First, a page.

speech or discriminate against some particular viewpoint. The Complaint merely alleges that
Houston felt unsafe when dealing with Plaintiff and pressed a panic button to request assistance
from security. Next, the Magistrate Judge concluded that Plaintiff had failed to state a plausible
equal protection claim against Houston in her individual capacity. There is no allegation in the
Complaint that Houston treated Plaintiff differently than any other similarly situated individual.
Without this essential element of the claim, Plaintiff has not shown that Houston violated his
right to equal protection. Therefore, the Complaint does not state a plausible section 1983 claim
against Houston in her individual capacity.
With respect to Plaintiff’s Fourteenth Amendment due process claim, the Magistrate
Judge construed the claim as one against Houston in her official capacity. Plaintiff alleges that
Houston’s decision to summon security personnel is actually a county policy or custom and that
the policy as applied to Plaintiff deprived him of his right to freedom of movement in the County
Building. Plaintiff alleges that the county policy or custom implicates the Due Process Clause of
the Fourteenth Amendment.
The Magistrate Judge acknowledged that Plaintiff has a
fundamental right to freedom of movement and travel but held that Plaintiff had no right to travel
to a specific place such as the County Building. Shelby County, Tennessee may limit the access
a visitor has to the County Building where as here security has previously escorted the visitor
from the building.
The Magistrate Judge also pointed out the inconsistency in Plaintiff’s
allegations that Houston failed to comply with county policy on the one hand but that the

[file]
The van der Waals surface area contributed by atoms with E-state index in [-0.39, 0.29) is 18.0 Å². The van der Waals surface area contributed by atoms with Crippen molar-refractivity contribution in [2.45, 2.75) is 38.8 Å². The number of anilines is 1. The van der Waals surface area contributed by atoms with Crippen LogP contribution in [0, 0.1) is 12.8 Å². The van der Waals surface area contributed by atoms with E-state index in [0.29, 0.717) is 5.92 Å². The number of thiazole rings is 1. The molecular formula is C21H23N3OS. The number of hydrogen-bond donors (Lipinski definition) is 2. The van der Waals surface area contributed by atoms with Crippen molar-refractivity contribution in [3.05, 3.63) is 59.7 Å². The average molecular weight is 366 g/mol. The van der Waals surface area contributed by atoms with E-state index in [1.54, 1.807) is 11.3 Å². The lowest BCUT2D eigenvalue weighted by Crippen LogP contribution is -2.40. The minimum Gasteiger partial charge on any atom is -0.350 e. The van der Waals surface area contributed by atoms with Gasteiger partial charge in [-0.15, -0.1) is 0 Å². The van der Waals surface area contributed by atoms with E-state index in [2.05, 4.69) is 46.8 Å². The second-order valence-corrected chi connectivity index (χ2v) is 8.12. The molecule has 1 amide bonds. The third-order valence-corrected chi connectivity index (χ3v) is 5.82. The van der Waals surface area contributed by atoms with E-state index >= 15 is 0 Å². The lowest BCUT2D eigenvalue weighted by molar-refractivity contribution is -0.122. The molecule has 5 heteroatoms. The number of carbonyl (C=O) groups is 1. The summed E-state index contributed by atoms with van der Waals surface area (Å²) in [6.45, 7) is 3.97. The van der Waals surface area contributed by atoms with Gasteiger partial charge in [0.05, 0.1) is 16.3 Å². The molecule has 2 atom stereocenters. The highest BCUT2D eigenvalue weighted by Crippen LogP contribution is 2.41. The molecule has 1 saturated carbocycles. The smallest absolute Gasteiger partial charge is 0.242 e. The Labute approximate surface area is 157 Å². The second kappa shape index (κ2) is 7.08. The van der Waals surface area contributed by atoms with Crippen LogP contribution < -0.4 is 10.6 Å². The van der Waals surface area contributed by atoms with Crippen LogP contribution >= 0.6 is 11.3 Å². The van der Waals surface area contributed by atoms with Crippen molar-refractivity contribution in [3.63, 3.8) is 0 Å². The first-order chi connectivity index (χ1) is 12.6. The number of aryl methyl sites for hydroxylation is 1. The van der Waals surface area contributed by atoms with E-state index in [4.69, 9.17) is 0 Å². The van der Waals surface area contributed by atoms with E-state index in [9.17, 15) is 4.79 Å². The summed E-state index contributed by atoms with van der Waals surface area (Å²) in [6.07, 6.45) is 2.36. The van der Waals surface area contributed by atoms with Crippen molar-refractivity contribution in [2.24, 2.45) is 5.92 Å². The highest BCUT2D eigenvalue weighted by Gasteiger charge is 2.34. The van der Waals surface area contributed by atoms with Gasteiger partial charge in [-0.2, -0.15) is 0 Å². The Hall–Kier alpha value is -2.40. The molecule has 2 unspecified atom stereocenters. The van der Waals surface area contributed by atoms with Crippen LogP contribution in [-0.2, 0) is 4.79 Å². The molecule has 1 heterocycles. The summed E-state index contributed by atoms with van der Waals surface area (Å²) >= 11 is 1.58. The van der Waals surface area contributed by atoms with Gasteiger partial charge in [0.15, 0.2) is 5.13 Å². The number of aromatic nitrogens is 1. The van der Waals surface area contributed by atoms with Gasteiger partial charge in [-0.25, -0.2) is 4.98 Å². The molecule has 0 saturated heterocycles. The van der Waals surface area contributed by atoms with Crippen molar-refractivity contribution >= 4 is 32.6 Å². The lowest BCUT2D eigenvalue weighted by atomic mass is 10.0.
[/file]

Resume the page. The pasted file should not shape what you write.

County’s policy or custom was the moving force behind the alleged deprivation of Plaintiff’s
As a result, the Complaint failed to state a plausible Fourteenth
The Magistrate Judge finally recommended that the Court decline to
exercise supplemental jurisdiction over Plaintiff’s state law claims.
Plaintiff has filed timely objections to the Magistrate Judge’s report and recommendation.
Plaintiff’s brief consists of 73 pages of what appear to be extended quotations from legal
treatises, though Plaintiff does not identify the treatises or otherwise provide citations to the
sources. The memorandum discusses a number of topics: the authority of United States
Magistrate Judges; the Federal Rule of Civil Procedure 8(a) notice pleading standards announced
in Twombly and Iqbal; and the elements of 42 U.S.C. § 1983, just to name a few. None of the
materials quoted, however, show why the Court should reject the Magistrate Judge’s
recommendation. Despite its voluminous discussion of the law, Plaintiff’s brief never applies
any of the law cited to the facts of Plaintiff’s case. When stripped of its meandering legal
boilerplate, Plaintiff’s brief raises only two specific objections to the Magistrate Judge’s
recommendation: (1) the Magistrate Judge accepted Defendant’s version of the facts without
holding an evidentiary hearing; and (2) the Magistrate Judge applied inapposite law to hold that
Plaintiff should not be given leave to amend his pleadings.
In addition to his recitation of law, Plaintiff’s objections also raise new factual claims
about what happened during his visit to the Shelby County Attorney’s Office in August 2016,
primarily to demonstrate that Houston did not have “probable cause” to call for security or
grounds to fear for her safety. Plaintiff states that he came to the Shelby County Attorney’s
Office on the date in question to see Assistant County Attorney Joe Leibovich and that he did in
fact see Mr. Leibovich and completed his business there. During Plaintiff’s visit to the Shelby
County Attorney’s Office, Plaintiff observed Houston talking to another employee at her desk.
Houston gave Plaintiff no reason to believe that Houston feared for her safety or regarded
Plaintiff as a threat.
Plaintiff further alleges that he returned to the County Building in
September 2016 and that he was not required to have an escort during this subsequent trip.
Plaintiff asserts then that whatever the security protocol may be, county officials do not enforce
the escort rule consistently. Plaintiff has attached as an exhibit to his objections (ECF No. 31-1)
an unverified email from Assistant County Attorney Joseph Leibovich, referring to the August
23, 2016, meeting and requesting instructions from Plaintiff on how to transmit settlement funds